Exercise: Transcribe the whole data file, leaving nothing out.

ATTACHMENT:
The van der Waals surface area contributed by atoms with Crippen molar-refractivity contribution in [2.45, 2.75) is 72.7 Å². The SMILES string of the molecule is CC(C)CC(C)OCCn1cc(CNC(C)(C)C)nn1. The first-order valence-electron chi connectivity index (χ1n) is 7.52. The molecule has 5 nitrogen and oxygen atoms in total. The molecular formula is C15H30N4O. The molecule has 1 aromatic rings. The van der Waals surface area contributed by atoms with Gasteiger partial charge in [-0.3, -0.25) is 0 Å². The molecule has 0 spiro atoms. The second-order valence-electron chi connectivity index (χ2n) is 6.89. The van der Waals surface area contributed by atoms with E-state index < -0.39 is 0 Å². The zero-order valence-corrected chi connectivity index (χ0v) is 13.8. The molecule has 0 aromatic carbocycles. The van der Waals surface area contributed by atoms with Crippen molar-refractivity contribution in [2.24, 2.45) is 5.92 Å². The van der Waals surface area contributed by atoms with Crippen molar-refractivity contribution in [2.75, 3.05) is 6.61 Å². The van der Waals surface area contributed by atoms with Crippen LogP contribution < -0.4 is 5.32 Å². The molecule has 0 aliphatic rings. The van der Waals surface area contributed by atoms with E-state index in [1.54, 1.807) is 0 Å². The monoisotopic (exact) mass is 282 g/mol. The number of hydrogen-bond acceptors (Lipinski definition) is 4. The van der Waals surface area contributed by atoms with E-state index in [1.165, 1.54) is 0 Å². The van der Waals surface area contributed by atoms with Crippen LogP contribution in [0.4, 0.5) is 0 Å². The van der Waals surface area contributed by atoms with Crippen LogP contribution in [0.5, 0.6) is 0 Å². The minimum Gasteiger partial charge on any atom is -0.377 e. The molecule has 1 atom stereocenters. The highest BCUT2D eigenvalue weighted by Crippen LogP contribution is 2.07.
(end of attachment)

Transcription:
The van der Waals surface area contributed by atoms with Crippen molar-refractivity contribution in [2.45, 2.75) is 72.7 Å². The SMILES string of the molecule is CC(C)CC(C)OCCn1cc(CNC(C)(C)C)nn1. The first-order valence-electron chi connectivity index (χ1n) is 7.52. The molecule has 5 nitrogen and oxygen atoms in total. The molecular formula is C15H30N4O. The molecule has 1 aromatic rings. The van der Waals surface area contributed by atoms with Gasteiger partial charge in [-0.3, -0.25) is 0 Å². The molecule has 0 spiro atoms. The second-order valence-electron chi connectivity index (χ2n) is 6.89. The van der Waals surface area contributed by atoms with E-state index < -0.39 is 0 Å². The zero-order valence-corrected chi connectivity index (χ0v) is 13.8. The molecule has 0 aromatic carbocycles. The van der Waals surface area contributed by atoms with Crippen molar-refractivity contribution in [2.24, 2.45) is 5.92 Å². The van der Waals surface area contributed by atoms with Crippen molar-refractivity contribution in [2.75, 3.05) is 6.61 Å². The van der Waals surface area contributed by atoms with Crippen LogP contribution < -0.4 is 5.32 Å². The molecule has 0 aliphatic rings. The van der Waals surface area contributed by atoms with E-state index in [1.54, 1.807) is 0 Å². The monoisotopic (exact) mass is 282 g/mol. The number of hydrogen-bond acceptors (Lipinski definition) is 4. The van der Waals surface area contributed by atoms with E-state index in [1.165, 1.54) is 0 Å². The van der Waals surface area contributed by atoms with Crippen LogP contribution in [0.4, 0.5) is 0 Å². The van der Waals surface area contributed by atoms with Crippen LogP contribution in [0.5, 0.6) is 0 Å². The minimum Gasteiger partial charge on any atom is -0.377 e. The molecule has 1 atom stereocenters. The highest BCUT2D eigenvalue weighted by Crippen LogP contribution is 2.07.